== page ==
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Customers Are Talking Behind Your Back (And That’s a Good Thing)

Customers Are Talking Behind Your Back (And That’s a Good Thing)

Customers Are Talking Behind Your Back (And That’s a Good Thing)

As part of Solutions Review’s Contributed Content Series—a collection of articles written by industry thought leaders in maturing software categories—Ben Lempert, the Director of Web and Content at Heap, explains why customers talking “behind your back” can be a good thing for your company.

In the fast-paced and ever-evolving digital landscape, customers have higher expectations than ever when it comes to their online experiences. The latest Intercom Customer Service Trends Report for 2023 shows that customers want convenience, efficiency, and relevant information.  

The good news is companies no longer have to guess what it will take to improve the customer journey. Your website and mobile app will tell you that. How? Through data. Now, it’s easy for customers to gather informative user behavioral data of the entire customer journey, including what pages your customers are visiting, what products they are interested in, how they are interacting with your website or app, and if there are friction points that prevent them from completing a download, conversion, or sale.

These days, data can tell you what your customers are thinking and feeling. The question is: Are you listening?

Luckily, that’s not so difficult, either. By implementing the following strategies, companies can “see” and “hear” what their customers are saying:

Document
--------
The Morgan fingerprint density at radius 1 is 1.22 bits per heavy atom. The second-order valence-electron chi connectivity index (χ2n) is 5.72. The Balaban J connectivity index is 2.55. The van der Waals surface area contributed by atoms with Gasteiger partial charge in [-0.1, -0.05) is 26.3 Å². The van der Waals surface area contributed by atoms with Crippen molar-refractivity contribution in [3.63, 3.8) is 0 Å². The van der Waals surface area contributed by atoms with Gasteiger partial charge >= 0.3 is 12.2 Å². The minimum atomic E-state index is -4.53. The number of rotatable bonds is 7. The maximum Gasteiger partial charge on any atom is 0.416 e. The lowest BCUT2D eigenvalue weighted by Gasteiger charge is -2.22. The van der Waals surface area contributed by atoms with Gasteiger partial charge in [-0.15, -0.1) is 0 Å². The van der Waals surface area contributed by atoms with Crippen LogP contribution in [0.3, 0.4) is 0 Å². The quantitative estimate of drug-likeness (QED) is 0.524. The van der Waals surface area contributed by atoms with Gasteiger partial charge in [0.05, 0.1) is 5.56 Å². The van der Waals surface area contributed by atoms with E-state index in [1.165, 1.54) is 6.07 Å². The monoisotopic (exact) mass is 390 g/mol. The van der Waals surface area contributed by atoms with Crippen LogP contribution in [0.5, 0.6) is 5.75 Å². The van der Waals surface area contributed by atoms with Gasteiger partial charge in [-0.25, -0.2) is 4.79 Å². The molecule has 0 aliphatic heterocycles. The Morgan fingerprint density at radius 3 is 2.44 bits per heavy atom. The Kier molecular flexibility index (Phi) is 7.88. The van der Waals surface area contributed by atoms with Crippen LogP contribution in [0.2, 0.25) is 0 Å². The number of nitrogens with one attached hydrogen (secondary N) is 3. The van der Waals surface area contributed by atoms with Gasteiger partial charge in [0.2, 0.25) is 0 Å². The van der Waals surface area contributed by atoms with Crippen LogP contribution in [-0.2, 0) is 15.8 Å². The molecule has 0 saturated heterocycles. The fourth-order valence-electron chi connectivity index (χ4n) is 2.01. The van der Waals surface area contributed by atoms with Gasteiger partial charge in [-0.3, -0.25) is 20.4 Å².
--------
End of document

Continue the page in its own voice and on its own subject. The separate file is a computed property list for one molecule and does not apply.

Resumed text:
1) Collect a complete and comprehensive dataset

No matter how sophisticated your analysis is, you can’t do anything with data you don’t have. Ideally, you can collect data from all customer touchpoints, including your website, mobile web, mobile app, social media, and customer support channels. The more comprehensive raw data you collect, the better understanding you will have of your customers’ needs. 

Here is the process for collecting that complete dataset: 

  • Establish a unified source of truth: Centralize your data into a single source of truth. This means creating a centralized database or data warehouse where all the collected data is stored and managed.
  • Connect all customer data sources to the source of truth: Ensure that all the customer data sources are integrated with the unified source of truth. This will enable a complete view of each customer’s interactions across different touchpoints and platforms.
  • Use a tool that supports retroactive tracking: Retroactive tracking refers to the ability to capture historical data even before setting up the data collection process. You want a tool to retroactively collect and integrate past user interactions to create a comprehensive historical data record.
  • Account for data/schema changes: Data formats or schemas may change over time due to system updates or business requirements. Account for these changes and ensure the data integration process can manage updates.
  • Give prospects unique identifiers that can be used across systems: Assigning prospects unique identifiers will help accurately track customer journeys and interactions.

2) Create an information taxonomy

This is where you set up a data layer foundation that describes your users’ interactions with your product or company in the language of your business. This will help you organize your data to find the information you need. Taxonomy should be based on your business goals and your customer’s needs so that it can evolve with your business. 

When building your taxonomy, consider these points: 

  1. Establish naming conventions
  2. Document data structures with examples